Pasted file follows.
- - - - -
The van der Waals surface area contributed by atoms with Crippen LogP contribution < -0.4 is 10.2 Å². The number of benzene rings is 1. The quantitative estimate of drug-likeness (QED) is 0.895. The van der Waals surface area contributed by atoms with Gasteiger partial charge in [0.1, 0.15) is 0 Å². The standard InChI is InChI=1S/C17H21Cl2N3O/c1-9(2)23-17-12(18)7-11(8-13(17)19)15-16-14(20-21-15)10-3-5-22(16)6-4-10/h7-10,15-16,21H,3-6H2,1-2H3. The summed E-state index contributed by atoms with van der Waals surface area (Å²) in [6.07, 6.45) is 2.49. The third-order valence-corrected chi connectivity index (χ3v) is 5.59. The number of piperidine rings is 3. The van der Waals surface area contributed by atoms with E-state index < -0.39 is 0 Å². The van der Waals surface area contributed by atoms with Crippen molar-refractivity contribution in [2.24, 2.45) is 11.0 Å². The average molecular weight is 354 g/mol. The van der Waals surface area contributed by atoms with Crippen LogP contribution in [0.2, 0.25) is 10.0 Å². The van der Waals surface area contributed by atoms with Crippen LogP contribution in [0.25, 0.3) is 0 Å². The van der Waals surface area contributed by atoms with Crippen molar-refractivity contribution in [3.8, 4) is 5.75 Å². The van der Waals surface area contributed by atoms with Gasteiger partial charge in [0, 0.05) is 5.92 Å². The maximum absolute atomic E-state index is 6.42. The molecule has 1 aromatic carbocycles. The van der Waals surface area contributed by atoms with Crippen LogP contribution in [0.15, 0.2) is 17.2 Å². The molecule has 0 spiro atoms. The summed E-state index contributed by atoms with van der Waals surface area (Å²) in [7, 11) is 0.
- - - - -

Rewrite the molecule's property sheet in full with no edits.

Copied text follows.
The van der Waals surface area contributed by atoms with Crippen LogP contribution < -0.4 is 10.2 Å². The number of benzene rings is 1. The quantitative estimate of drug-likeness (QED) is 0.895. The van der Waals surface area contributed by atoms with Gasteiger partial charge in [0.1, 0.15) is 0 Å². The standard InChI is InChI=1S/C17H21Cl2N3O/c1-9(2)23-17-12(18)7-11(8-13(17)19)15-16-14(20-21-15)10-3-5-22(16)6-4-10/h7-10,15-16,21H,3-6H2,1-2H3. The summed E-state index contributed by atoms with van der Waals surface area (Å²) in [6.07, 6.45) is 2.49. The third-order valence-corrected chi connectivity index (χ3v) is 5.59. The number of piperidine rings is 3. The van der Waals surface area contributed by atoms with E-state index < -0.39 is 0 Å². The van der Waals surface area contributed by atoms with Crippen molar-refractivity contribution in [2.24, 2.45) is 11.0 Å². The average molecular weight is 354 g/mol. The van der Waals surface area contributed by atoms with Crippen LogP contribution in [0.2, 0.25) is 10.0 Å². The van der Waals surface area contributed by atoms with Crippen LogP contribution in [0.25, 0.3) is 0 Å². The van der Waals surface area contributed by atoms with Crippen molar-refractivity contribution in [3.8, 4) is 5.75 Å². The van der Waals surface area contributed by atoms with Gasteiger partial charge in [0, 0.05) is 5.92 Å². The maximum absolute atomic E-state index is 6.42. The molecule has 1 aromatic carbocycles. The van der Waals surface area contributed by atoms with Crippen LogP contribution in [0.15, 0.2) is 17.2 Å². The molecule has 0 spiro atoms. The summed E-state index contributed by atoms with van der Waals surface area (Å²) in [7, 11) is 0.